Antifragile Banking and Monetary Systems

By White, Lawrence H. | The Cato Journal, Fall 2013 | Go to article overview
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Antifragile Banking and Monetary Systems

White, Lawrence H., The Cato Journal

"Fragility" is the well-known property of being easily breakable, of failing under moderate stress. The opposite property is "antifragility," a term coined by Nassim Nicholas Taleb (2012a) and the title of his recent book. Taleb (2012b) defines antifragility as the property exhibited by "things that gain strength from stressors and get stronger from failure, like evolution." An antifragile thing or system is stress-loving. What doesn't kill it makes it stronger. We exercise, for example, because our muscles grow stronger from moderate stress. Robustness, an intermediate concept, is the property of being unaffected either way by moderate stresses. Taleb illustrates the threefold distinction this way: We stamp "handle with care" on a package containing something fragile; we needn't stamp any instructions on a package containing something robust, because it won't be affected by handling; but we would stamp "please handle roughly" on a package containing something antifragile, because such handling would make it emerge stronger.

Here I consider how we might achieve ant/fragile banking and monetary systems. There are reforms that can marginally reduce fragility, but I will argue that to achieve ant/fragility will require a serious turn away from "one-practice-fits-all" centralized regulation and toward a free market's mixture of innovation and strict discipline. In banking it will require an end not only to "too big to fail" bailouts of uninsured creditors and counterparties, but also to other forms of taxpayer-backed depositor and creditor guarantees. Deposit guarantees, contrary to intention and despite their immediate run-suppressing effects, in the long run have fostered moral hazard and thereby contributed to banking system fragility. In monetary policy, it will require an end to centralized monetary policy. The centralization of money issue has eliminated the market-based disciplinary and error-correction mechanisms that once governed money creation, thereby putting all our monetary eggs in one basket and creating monetary system fragility.

The Banking System Is Not Naturally Fragile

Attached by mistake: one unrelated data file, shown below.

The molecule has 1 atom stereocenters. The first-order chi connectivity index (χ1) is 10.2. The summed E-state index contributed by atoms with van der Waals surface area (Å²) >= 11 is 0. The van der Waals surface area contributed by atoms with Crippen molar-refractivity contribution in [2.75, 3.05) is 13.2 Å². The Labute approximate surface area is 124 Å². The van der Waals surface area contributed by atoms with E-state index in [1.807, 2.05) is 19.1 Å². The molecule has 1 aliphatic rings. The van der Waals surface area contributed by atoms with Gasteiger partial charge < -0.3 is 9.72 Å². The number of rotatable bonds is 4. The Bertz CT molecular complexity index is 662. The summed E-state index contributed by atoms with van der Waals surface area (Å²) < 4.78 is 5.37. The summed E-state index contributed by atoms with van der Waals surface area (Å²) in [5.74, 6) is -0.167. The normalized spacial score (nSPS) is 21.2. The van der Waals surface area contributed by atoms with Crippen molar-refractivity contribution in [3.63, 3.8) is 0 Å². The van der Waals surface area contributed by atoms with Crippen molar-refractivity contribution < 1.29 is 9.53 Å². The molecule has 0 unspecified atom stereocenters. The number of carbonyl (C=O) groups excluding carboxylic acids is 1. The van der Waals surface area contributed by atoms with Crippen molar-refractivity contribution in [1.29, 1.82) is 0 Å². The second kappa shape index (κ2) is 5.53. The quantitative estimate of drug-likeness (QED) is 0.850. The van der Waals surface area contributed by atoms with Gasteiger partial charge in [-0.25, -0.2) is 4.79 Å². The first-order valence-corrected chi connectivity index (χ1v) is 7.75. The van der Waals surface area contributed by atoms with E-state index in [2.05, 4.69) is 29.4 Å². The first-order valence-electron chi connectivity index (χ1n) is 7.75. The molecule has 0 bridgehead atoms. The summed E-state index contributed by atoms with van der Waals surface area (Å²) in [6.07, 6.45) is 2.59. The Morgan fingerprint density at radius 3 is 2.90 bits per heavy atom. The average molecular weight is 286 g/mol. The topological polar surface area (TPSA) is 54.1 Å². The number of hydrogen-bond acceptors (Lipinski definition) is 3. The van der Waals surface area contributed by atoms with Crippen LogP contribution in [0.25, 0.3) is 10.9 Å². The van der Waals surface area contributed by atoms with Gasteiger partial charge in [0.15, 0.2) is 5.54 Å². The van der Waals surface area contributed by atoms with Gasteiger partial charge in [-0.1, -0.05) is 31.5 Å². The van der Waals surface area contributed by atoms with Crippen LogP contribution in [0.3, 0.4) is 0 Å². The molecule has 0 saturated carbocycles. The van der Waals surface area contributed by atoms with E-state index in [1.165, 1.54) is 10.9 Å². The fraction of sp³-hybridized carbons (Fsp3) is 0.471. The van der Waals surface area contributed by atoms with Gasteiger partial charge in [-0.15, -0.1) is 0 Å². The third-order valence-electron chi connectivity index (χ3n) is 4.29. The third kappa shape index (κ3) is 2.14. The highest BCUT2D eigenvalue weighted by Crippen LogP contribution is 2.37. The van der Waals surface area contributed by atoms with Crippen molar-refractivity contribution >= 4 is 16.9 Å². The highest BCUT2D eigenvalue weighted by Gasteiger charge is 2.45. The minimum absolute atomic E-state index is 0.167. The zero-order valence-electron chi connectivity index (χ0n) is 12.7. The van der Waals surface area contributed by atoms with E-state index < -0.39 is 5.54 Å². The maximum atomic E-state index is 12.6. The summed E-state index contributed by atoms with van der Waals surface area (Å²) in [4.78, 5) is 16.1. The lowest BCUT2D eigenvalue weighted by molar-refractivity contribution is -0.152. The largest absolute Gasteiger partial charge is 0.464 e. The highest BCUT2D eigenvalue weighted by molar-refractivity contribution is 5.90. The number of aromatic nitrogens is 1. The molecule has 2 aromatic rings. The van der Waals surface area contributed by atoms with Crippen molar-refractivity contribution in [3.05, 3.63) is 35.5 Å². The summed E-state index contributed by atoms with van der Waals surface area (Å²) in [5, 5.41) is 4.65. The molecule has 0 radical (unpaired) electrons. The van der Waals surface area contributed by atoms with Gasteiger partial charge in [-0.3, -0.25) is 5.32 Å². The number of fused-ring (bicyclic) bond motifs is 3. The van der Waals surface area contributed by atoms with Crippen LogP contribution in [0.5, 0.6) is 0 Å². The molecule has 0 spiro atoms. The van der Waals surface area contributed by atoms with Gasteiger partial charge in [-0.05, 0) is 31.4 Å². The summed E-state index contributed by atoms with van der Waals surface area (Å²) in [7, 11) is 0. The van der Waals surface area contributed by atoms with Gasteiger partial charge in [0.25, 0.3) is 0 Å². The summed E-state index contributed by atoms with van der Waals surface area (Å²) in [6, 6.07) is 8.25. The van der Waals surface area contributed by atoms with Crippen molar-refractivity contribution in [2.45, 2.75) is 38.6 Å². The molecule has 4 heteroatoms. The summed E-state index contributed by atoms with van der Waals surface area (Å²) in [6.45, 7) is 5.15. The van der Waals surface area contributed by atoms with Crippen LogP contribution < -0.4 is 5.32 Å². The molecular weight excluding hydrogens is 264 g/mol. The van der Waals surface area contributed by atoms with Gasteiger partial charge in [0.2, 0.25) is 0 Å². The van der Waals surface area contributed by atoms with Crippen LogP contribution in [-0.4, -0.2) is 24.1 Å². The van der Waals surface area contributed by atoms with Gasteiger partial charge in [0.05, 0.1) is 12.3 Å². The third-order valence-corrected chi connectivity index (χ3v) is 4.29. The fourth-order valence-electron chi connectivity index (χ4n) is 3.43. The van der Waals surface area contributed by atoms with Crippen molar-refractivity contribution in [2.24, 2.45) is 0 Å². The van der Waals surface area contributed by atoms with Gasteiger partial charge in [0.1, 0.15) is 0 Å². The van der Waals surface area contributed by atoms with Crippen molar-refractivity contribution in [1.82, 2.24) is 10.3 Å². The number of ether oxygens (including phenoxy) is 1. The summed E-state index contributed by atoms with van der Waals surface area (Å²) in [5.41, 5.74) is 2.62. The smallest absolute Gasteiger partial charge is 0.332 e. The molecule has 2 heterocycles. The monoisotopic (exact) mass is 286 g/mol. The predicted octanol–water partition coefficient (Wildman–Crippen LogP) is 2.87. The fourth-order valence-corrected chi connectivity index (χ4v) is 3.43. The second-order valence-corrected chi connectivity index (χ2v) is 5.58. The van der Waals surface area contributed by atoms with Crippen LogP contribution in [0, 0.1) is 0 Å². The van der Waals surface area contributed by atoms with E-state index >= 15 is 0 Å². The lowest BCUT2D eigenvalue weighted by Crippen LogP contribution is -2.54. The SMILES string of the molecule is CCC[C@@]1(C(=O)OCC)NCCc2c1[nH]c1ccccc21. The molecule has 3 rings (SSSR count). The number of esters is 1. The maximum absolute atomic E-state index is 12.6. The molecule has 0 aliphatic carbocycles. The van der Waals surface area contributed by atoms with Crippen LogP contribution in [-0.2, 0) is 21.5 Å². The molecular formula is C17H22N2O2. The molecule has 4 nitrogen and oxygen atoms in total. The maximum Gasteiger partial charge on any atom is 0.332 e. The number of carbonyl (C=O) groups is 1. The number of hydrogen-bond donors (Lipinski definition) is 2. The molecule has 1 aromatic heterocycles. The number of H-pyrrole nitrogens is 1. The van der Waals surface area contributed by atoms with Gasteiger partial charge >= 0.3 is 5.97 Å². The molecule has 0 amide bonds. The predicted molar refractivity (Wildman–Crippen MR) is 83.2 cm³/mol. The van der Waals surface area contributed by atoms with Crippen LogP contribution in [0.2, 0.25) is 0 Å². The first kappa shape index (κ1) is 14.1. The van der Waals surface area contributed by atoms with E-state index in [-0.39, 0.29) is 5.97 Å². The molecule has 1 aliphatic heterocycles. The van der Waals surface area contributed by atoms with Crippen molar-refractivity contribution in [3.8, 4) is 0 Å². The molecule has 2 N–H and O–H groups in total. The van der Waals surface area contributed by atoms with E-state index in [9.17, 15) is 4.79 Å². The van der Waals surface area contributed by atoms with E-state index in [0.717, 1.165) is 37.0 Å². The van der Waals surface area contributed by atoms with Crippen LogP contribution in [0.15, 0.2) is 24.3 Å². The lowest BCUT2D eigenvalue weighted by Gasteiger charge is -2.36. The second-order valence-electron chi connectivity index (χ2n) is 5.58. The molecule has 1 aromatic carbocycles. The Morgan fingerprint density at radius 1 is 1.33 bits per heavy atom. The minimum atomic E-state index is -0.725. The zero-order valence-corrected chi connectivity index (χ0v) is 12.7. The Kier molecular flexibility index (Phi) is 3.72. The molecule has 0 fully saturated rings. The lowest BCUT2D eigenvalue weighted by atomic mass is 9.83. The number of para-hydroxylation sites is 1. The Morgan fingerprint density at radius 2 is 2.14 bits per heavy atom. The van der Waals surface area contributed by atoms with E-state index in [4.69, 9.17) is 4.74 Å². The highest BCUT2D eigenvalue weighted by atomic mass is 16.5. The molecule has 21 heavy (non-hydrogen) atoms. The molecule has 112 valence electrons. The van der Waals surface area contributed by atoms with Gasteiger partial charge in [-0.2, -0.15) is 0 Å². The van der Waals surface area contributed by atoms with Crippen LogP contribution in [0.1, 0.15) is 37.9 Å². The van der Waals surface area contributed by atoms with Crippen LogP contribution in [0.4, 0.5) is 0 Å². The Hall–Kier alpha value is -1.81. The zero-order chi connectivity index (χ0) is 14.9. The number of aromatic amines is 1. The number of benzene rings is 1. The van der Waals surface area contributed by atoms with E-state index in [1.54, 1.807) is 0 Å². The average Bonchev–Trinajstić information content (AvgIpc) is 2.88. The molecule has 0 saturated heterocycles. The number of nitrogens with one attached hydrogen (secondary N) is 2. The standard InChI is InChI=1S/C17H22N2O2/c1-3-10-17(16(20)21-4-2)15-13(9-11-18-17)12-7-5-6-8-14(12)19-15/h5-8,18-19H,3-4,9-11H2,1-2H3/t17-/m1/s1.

Many economists--and certainly regulators--will object that to make the banking system antifragile is a futile undertaking because banking is naturally fragile, meaning, inherently prone to collapse in the absence of government guarantees to depositors (and by extension guarantees to all short-term creditors). (1) For example, Nobel laureate economist Robert Lucas (2011: 20), in the slides accompanying a recent lecture that is otherwise favorable to free markets, states flatly that "a fractional reserve banking system will always be fragile, a house of cards." In such a view the best that can be done is to institute government guarantees to mitigate fragility, or perhaps to outlaw fractional reserve banking, as recommended by Kotlikoff (2010) among others, by banning the modern practice of providing payments services through checking accounts whose balances are demandable debts.

The most widely cited model of banking in the economics literature today is the Diamond-Dybvig (1983) model, which depicts a very fragile bank. A depositor run will easily break it, and a run can easily occur, triggered merely by self-justifying worries that others will run. A form of deposit insurance is needed to fix the problem. Many have taken from the model (and from the large theoretical literature built on it) the lesson that any modern banking system is naturally fragile. Models depicting banks as naturally fragile seem descriptively plausible to those whose familiarity with banking history is limited to the United States. The United States did have a series of banking panics between 1873 and 1933, and the introduction of federal deposit insurance in 1933 did finally stop that decade's panics.

A more thorough look at theory and empirical evidence indicates clearly that banking is not naturally fragile. Theoretically, the fragility result of the Diamond-Dybvig model is itself fragile: it does not survive small modifications that make the model's assumptions more realistic.

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